As I sat with Adya in retreat my searching for truth with the mind melted entirely away, and consciousness fell through the heart into an awakening beyond any phenomena I had ever known. Remarkably, when I opened my eyes a new way of seeing was still there, and I realized, just as Adya had said, that the consciousness that looked through my eyes and was living my life was this one Self, this source that was the only thing real and eternal.
Zen is what happened when Buddhism moved from India to China, and took on the flavoring of Taoism. It focuses intensely on the present moment, on being the experience now, rather than the thought about it. In ancient Zen teachings the guidance to awakening was very indirect, so that nothing a teacher would say could be grasped by the mind. It was considered that no one could wake you up, but by blocking the tendency of mind to believe in its rational answers, and startling someone out of the complacency of thought, awakening could happen spontaneously in its own timing. Students were simply pointed toward nothing, and the teacher waited for realization to dawn. For many western minds this indirectness makes Zen unappealing or indecipherable, although over the decades it has attracted many intellectuals who loved it as a creative game for the mind, and to whom it seemed to offer an intellectual’s path to freedom.
As a young westerner without intellectual pretensions, when Adya woke up, he brought a new perspective into Zen teaching, an awakening through love. He used presence, relationship and speaking from his own direct experience to transmit the essence of Zen. He demonstrates the absolute naturalness and freedom of the awakened state.
Once you have glimpsed the human dilemma, of being caught in years of conditioning and a belief in a separate self, you can see the suffering that is caused by our efforts to make this separateness either special or acceptable or better or more powerful than other separate beings. You can see how governments and institutions and even religions are hopelessly entangled in concepts that do not serve humanity, and lead to division and conflict. This does not mean there is no value in the uniqueness of each human expression – these are the many facets of the One source. But when you see your own suffering, limitation and contraction (along with that in the world) you may be drawn to wake up, to find someone that can help you climb out of the mire of self-importance and come into the light of your true nature or spirit.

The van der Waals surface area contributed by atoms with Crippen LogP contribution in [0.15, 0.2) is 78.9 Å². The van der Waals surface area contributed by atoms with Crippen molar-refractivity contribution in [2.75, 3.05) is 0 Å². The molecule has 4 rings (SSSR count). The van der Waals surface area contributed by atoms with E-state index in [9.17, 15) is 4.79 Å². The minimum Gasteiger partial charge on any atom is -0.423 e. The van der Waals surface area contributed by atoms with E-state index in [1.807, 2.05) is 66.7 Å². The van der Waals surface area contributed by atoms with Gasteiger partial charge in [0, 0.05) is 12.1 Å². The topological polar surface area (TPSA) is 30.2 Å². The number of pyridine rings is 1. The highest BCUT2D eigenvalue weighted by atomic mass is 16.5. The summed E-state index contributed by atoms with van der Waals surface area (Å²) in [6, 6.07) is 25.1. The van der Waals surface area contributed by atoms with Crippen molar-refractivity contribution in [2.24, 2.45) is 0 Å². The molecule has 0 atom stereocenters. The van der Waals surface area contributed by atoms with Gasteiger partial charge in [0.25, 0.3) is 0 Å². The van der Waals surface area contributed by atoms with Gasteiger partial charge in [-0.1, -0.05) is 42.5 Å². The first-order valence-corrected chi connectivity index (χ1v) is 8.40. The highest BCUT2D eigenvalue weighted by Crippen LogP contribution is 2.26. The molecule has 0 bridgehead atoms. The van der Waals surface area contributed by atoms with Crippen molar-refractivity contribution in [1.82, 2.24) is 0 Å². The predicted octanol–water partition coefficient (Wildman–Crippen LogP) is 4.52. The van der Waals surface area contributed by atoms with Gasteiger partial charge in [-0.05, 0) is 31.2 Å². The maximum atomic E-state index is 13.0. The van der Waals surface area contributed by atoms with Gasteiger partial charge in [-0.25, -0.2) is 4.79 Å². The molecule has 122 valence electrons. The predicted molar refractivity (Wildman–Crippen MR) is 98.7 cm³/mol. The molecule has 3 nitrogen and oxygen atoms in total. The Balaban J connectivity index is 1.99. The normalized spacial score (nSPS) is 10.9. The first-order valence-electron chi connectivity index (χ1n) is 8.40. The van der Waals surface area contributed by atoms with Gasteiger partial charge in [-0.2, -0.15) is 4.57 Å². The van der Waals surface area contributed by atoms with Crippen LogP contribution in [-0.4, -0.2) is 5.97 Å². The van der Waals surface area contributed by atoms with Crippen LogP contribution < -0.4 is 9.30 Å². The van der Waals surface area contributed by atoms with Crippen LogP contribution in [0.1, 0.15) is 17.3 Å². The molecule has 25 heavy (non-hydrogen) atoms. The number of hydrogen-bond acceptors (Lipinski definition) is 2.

To wake up is to have a direct and undeniable realization of yourself as nothing, or at least nothing tangible, and to know the fullness of this spaciousness and consciousness as the source of everything. But words are only noise, as Adya has said, and these words too are far removed from the experience. To wake up is to know your Self, and can happen to you spontaneously when you have the willingness in a moment to surrender everything you tend to think you are. Waking up is the first step toward becoming free of yourself. Waking up, and in time the embodiment of this awakened spirit, is the only thing that can happen in a spiritual process that will make you feel complete.
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© Bonnie Greenwell Ph.D.